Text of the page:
The Caturvarna in the Symbolic Stage : One of the greatest contributions of Indian psychology represented in the Yogic wisdom is the discovery that there are other ways of acquiring knowledge other than perception and ratiocination. The development of supra-rational faculties of which the foremost is ‘Intutions’ helped Indian Yogis to discover many truths whose secrets are now being understood by Science. A classical example is the description of three types of fire in the Vedic texts – the ordinary fire (Jada Agni), electric fire (Vaidutya Agni) and the solar fire (Saurya Agni). This proves that the Vedic seers knew through intuition the differences between fire, electricity and nuclear fission.
The Vedic Age was essentially characterized by an intuitive knowledge. Later this faculty withdrew because it was necessary for the evolutionary consciousness to develop the rational basis of knowledge. Once this is sufficiently developed, the human mind can again venture for an integrative intuitive faculty and even higher faculties that surpass intuition.
The Vedic seers had to face one practical difficulty. They had acquired the faculty of intuition but knowledge thus possessed could not be communicated to the ordinary people. Neither the repertoire of Reason, nor the higher supra-rational faculties were sufficiently developed in the general masses. Thus, there was no other alternative for the Vedic seers but to express and record their intuitive knowledge as symbols. That is why the first stage of the human cycle is described as a Symbolic stage. The symbol is of something that exceeds man and his life and yet influences his activities. All his religions and social organizations and all his phases of life are to man symbols of a vast gestalt (spiritual, philosophical and mystical) that shape and influence human destiny.
Indian spirituality intuitively discovered that there is an omnipresent Reality that expresses itself equally in man and the cosmos. That is why the macrocosm can be represented in the microcosm. That is also why the individual can dare to venture to universalize oneself. Now this truth has to be lived at different levels of consciousness. It is much more difficult to live out this truth at the collective level than at the individual level. Therefore this truth had to be represented by a living symbol at the collective level. Thus ensued the celebrated hymn in the Purushasukta of the Rig Veda which presents the symbolic imagery of the Universal Spirit, virat – Purusha, who produces from his creative body, from his various limbs, four orders or types of men . The hymn runs:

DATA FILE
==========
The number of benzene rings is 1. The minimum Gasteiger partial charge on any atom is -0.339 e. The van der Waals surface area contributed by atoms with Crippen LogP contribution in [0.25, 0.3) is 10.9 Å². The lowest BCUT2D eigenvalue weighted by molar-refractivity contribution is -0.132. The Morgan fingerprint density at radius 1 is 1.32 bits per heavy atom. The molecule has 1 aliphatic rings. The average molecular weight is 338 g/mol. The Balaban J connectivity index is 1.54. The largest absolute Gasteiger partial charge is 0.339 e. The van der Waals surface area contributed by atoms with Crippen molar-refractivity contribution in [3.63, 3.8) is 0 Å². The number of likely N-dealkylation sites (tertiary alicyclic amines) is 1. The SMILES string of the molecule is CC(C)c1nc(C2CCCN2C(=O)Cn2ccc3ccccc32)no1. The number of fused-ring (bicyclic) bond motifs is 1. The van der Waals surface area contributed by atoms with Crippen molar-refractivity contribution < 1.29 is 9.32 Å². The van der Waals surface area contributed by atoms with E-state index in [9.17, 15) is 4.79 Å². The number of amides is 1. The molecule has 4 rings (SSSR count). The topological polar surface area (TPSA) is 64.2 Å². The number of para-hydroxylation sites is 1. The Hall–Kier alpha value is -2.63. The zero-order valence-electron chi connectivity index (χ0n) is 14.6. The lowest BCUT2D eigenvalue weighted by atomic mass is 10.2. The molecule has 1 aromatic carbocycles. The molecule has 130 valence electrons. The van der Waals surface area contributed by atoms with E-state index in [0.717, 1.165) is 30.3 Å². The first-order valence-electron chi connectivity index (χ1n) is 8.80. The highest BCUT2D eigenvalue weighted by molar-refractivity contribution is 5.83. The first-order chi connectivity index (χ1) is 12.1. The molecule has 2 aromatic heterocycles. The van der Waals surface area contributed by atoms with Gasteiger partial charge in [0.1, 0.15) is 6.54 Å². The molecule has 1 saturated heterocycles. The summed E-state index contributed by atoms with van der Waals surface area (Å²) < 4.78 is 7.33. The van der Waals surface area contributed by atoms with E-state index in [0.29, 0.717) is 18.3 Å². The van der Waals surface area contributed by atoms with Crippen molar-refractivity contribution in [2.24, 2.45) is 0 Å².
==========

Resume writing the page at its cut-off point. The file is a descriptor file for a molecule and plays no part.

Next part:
Sastry(13) points out that all the four orders are organically connected with each other and born out of the limbs of the same Universal Spirit. The parts of the body carry distinctive symbols. The head indicates knowledge, arms imply strength, thighs symbolize production and support and the feet denote service.
The Vedas repeatedly mention that by the sacrifice of the Purusha or the cosmic godhead, man is born and therefore the principles symbolized by the limbs of the Purusha are embodied as human prototypes. There were certain individuals who yearned for wisdom and were best suited to express the Divine as knowledge – they were the Brahmins. There were others for whom it was more spontaneous to express the Divine as power – they were the Kshatriyas. There were also certain people who were harmonious instruments to express the divine through production, enjoyment and mutuality—they were the Vaishyas and there were the Sudras who fulfilled the Divine through service, obedience and work. The natural corollary of the Vedic hymn was that the work which one can best execute at the collective level is determined by the equality and capacity of the individual prototype.